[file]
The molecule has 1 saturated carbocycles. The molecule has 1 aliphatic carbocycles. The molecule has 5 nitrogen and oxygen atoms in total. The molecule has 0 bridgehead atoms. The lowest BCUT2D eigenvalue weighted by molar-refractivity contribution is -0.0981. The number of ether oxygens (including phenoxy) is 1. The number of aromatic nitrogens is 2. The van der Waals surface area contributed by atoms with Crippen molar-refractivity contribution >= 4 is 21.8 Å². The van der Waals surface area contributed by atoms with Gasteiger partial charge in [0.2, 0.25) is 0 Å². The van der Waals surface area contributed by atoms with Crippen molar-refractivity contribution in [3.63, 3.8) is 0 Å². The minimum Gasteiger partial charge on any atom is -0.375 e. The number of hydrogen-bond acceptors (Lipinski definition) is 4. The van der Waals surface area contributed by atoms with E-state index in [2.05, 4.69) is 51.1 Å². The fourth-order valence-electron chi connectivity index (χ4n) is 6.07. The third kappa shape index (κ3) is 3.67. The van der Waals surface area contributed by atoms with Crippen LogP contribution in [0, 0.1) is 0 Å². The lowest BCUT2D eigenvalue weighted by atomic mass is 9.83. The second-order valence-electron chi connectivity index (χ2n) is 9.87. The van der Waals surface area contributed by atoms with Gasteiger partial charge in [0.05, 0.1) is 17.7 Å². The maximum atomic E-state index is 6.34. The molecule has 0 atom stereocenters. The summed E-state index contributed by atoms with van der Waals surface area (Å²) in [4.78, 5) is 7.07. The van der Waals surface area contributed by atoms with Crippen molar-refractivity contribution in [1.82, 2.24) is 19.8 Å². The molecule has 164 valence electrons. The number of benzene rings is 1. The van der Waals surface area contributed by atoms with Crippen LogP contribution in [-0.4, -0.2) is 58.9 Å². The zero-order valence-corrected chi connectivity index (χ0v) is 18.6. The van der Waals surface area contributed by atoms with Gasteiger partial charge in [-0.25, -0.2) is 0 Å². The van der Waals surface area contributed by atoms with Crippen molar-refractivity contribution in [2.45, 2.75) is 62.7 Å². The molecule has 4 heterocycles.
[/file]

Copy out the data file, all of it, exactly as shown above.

The molecule has 1 saturated carbocycles. The molecule has 1 aliphatic carbocycles. The molecule has 5 nitrogen and oxygen atoms in total. The molecule has 0 bridgehead atoms. The lowest BCUT2D eigenvalue weighted by molar-refractivity contribution is -0.0981. The number of ether oxygens (including phenoxy) is 1. The number of aromatic nitrogens is 2. The van der Waals surface area contributed by atoms with Crippen molar-refractivity contribution >= 4 is 21.8 Å². The van der Waals surface area contributed by atoms with Gasteiger partial charge in [0.2, 0.25) is 0 Å². The van der Waals surface area contributed by atoms with Crippen molar-refractivity contribution in [3.63, 3.8) is 0 Å². The minimum Gasteiger partial charge on any atom is -0.375 e. The number of hydrogen-bond acceptors (Lipinski definition) is 4. The van der Waals surface area contributed by atoms with E-state index in [2.05, 4.69) is 51.1 Å². The fourth-order valence-electron chi connectivity index (χ4n) is 6.07. The third kappa shape index (κ3) is 3.67. The van der Waals surface area contributed by atoms with Crippen LogP contribution in [0, 0.1) is 0 Å². The lowest BCUT2D eigenvalue weighted by atomic mass is 9.83. The second-order valence-electron chi connectivity index (χ2n) is 9.87. The van der Waals surface area contributed by atoms with Gasteiger partial charge in [0.05, 0.1) is 17.7 Å². The maximum atomic E-state index is 6.34. The molecule has 0 atom stereocenters. The summed E-state index contributed by atoms with van der Waals surface area (Å²) in [4.78, 5) is 7.07. The van der Waals surface area contributed by atoms with Crippen molar-refractivity contribution in [1.82, 2.24) is 19.8 Å². The molecule has 164 valence electrons. The number of benzene rings is 1. The van der Waals surface area contributed by atoms with Crippen LogP contribution in [-0.4, -0.2) is 58.9 Å². The zero-order valence-corrected chi connectivity index (χ0v) is 18.6. The van der Waals surface area contributed by atoms with Gasteiger partial charge in [-0.25, -0.2) is 0 Å². The van der Waals surface area contributed by atoms with Crippen molar-refractivity contribution in [2.45, 2.75) is 62.7 Å². The molecule has 4 heterocycles.